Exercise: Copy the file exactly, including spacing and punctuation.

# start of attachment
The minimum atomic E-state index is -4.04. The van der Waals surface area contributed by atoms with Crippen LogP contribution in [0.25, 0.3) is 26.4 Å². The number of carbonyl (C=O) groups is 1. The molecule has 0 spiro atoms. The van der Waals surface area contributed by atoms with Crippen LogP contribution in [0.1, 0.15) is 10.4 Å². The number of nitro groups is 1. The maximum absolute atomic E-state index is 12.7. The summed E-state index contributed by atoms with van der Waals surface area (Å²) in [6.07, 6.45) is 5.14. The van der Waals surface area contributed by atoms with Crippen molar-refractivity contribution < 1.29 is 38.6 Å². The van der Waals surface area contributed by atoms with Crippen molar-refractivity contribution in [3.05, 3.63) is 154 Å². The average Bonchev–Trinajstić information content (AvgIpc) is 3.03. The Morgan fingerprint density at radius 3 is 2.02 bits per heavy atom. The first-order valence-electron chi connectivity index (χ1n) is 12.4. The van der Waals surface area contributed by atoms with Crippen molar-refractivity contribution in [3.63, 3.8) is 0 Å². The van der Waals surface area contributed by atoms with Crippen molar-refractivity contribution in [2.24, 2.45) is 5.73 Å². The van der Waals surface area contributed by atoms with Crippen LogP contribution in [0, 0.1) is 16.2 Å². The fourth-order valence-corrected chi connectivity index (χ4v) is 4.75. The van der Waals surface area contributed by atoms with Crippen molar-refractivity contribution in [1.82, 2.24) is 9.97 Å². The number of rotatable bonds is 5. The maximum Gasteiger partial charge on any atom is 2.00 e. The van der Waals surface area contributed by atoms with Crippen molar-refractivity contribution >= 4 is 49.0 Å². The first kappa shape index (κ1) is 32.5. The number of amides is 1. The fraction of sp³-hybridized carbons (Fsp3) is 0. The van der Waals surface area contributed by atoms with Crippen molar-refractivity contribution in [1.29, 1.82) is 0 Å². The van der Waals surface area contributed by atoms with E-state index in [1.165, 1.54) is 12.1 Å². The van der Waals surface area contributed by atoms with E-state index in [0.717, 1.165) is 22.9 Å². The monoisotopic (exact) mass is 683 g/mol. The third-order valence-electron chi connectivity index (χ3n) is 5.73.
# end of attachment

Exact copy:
The minimum atomic E-state index is -4.04. The van der Waals surface area contributed by atoms with Crippen LogP contribution in [0.25, 0.3) is 26.4 Å². The number of carbonyl (C=O) groups is 1. The molecule has 0 spiro atoms. The van der Waals surface area contributed by atoms with Crippen LogP contribution in [0.1, 0.15) is 10.4 Å². The number of nitro groups is 1. The maximum absolute atomic E-state index is 12.7. The summed E-state index contributed by atoms with van der Waals surface area (Å²) in [6.07, 6.45) is 5.14. The van der Waals surface area contributed by atoms with Crippen molar-refractivity contribution < 1.29 is 38.6 Å². The van der Waals surface area contributed by atoms with Crippen molar-refractivity contribution in [3.05, 3.63) is 154 Å². The average Bonchev–Trinajstić information content (AvgIpc) is 3.03. The Morgan fingerprint density at radius 3 is 2.02 bits per heavy atom. The first-order valence-electron chi connectivity index (χ1n) is 12.4. The van der Waals surface area contributed by atoms with Crippen molar-refractivity contribution in [3.63, 3.8) is 0 Å². The van der Waals surface area contributed by atoms with Crippen molar-refractivity contribution in [2.24, 2.45) is 5.73 Å². The van der Waals surface area contributed by atoms with Crippen LogP contribution in [0, 0.1) is 16.2 Å². The fourth-order valence-corrected chi connectivity index (χ4v) is 4.75. The van der Waals surface area contributed by atoms with Crippen molar-refractivity contribution in [1.82, 2.24) is 9.97 Å². The number of rotatable bonds is 5. The maximum Gasteiger partial charge on any atom is 2.00 e. The van der Waals surface area contributed by atoms with Crippen molar-refractivity contribution >= 4 is 49.0 Å². The first kappa shape index (κ1) is 32.5. The number of amides is 1. The fraction of sp³-hybridized carbons (Fsp3) is 0. The van der Waals surface area contributed by atoms with Crippen molar-refractivity contribution in [1.29, 1.82) is 0 Å². The van der Waals surface area contributed by atoms with E-state index in [1.165, 1.54) is 12.1 Å². The van der Waals surface area contributed by atoms with E-state index in [0.717, 1.165) is 22.9 Å². The monoisotopic (exact) mass is 683 g/mol. The third-order valence-electron chi connectivity index (χ3n) is 5.73.